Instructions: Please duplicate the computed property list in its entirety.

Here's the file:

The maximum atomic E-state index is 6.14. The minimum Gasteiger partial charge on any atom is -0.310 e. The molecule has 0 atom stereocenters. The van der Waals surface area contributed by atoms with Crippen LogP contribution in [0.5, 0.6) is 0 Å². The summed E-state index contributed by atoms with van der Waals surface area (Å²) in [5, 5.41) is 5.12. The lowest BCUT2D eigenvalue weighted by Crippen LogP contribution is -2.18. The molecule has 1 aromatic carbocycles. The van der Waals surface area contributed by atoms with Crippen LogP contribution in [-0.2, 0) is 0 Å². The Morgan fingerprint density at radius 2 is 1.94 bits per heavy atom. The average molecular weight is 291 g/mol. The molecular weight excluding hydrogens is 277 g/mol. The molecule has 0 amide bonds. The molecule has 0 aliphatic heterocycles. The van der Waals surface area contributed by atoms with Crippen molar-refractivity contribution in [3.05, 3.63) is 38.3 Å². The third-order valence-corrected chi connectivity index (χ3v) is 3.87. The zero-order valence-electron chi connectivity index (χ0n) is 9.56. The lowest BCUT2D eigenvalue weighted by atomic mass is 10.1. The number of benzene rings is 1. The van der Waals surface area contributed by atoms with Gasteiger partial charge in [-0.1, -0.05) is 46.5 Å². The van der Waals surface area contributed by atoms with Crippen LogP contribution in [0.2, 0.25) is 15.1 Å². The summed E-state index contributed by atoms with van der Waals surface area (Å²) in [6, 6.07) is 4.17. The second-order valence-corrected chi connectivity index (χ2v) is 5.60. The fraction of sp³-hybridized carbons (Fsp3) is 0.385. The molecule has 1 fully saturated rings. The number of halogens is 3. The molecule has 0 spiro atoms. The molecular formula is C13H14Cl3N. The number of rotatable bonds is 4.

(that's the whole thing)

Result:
The maximum atomic E-state index is 6.14. The minimum Gasteiger partial charge on any atom is -0.310 e. The molecule has 0 atom stereocenters. The van der Waals surface area contributed by atoms with Crippen LogP contribution in [0.5, 0.6) is 0 Å². The summed E-state index contributed by atoms with van der Waals surface area (Å²) in [5, 5.41) is 5.12. The lowest BCUT2D eigenvalue weighted by Crippen LogP contribution is -2.18. The molecule has 1 aromatic carbocycles. The van der Waals surface area contributed by atoms with Crippen LogP contribution in [-0.2, 0) is 0 Å². The Morgan fingerprint density at radius 2 is 1.94 bits per heavy atom. The average molecular weight is 291 g/mol. The molecular weight excluding hydrogens is 277 g/mol. The molecule has 0 amide bonds. The molecule has 0 aliphatic heterocycles. The van der Waals surface area contributed by atoms with Crippen molar-refractivity contribution in [3.05, 3.63) is 38.3 Å². The third-order valence-corrected chi connectivity index (χ3v) is 3.87. The zero-order valence-electron chi connectivity index (χ0n) is 9.56. The lowest BCUT2D eigenvalue weighted by atomic mass is 10.1. The number of benzene rings is 1. The van der Waals surface area contributed by atoms with Gasteiger partial charge in [-0.1, -0.05) is 46.5 Å². The van der Waals surface area contributed by atoms with Crippen LogP contribution in [0.2, 0.25) is 15.1 Å². The summed E-state index contributed by atoms with van der Waals surface area (Å²) in [6, 6.07) is 4.17. The second-order valence-corrected chi connectivity index (χ2v) is 5.60. The fraction of sp³-hybridized carbons (Fsp3) is 0.385. The molecule has 1 fully saturated rings. The number of halogens is 3. The molecule has 0 spiro atoms. The molecular formula is C13H14Cl3N. The number of rotatable bonds is 4.